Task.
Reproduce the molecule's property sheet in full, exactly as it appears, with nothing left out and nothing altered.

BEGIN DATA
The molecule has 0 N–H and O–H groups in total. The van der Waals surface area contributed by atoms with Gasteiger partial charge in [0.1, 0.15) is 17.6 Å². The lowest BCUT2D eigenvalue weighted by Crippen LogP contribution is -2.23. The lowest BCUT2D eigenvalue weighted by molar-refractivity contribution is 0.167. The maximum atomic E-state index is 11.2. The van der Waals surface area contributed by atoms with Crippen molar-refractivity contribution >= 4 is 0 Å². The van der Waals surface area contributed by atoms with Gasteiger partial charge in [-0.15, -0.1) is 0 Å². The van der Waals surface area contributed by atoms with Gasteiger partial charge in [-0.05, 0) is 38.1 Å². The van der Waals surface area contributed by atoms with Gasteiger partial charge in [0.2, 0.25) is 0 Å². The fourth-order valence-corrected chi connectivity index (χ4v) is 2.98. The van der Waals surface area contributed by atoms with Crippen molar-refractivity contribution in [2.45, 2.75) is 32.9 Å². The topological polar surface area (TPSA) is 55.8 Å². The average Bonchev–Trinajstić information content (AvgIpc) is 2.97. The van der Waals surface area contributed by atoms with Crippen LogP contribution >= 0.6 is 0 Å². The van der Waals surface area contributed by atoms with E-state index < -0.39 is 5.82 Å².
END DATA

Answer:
The molecule has 0 N–H and O–H groups in total. The van der Waals surface area contributed by atoms with Gasteiger partial charge in [0.1, 0.15) is 17.6 Å². The lowest BCUT2D eigenvalue weighted by Crippen LogP contribution is -2.23. The lowest BCUT2D eigenvalue weighted by molar-refractivity contribution is 0.167. The maximum atomic E-state index is 11.2. The van der Waals surface area contributed by atoms with Crippen molar-refractivity contribution >= 4 is 0 Å². The van der Waals surface area contributed by atoms with Gasteiger partial charge in [-0.15, -0.1) is 0 Å². The van der Waals surface area contributed by atoms with Gasteiger partial charge in [-0.05, 0) is 38.1 Å². The van der Waals surface area contributed by atoms with Gasteiger partial charge in [0.2, 0.25) is 0 Å². The fourth-order valence-corrected chi connectivity index (χ4v) is 2.98. The van der Waals surface area contributed by atoms with Crippen molar-refractivity contribution in [2.45, 2.75) is 32.9 Å². The topological polar surface area (TPSA) is 55.8 Å². The average Bonchev–Trinajstić information content (AvgIpc) is 2.97. The van der Waals surface area contributed by atoms with Crippen LogP contribution >= 0.6 is 0 Å². The van der Waals surface area contributed by atoms with E-state index < -0.39 is 5.82 Å².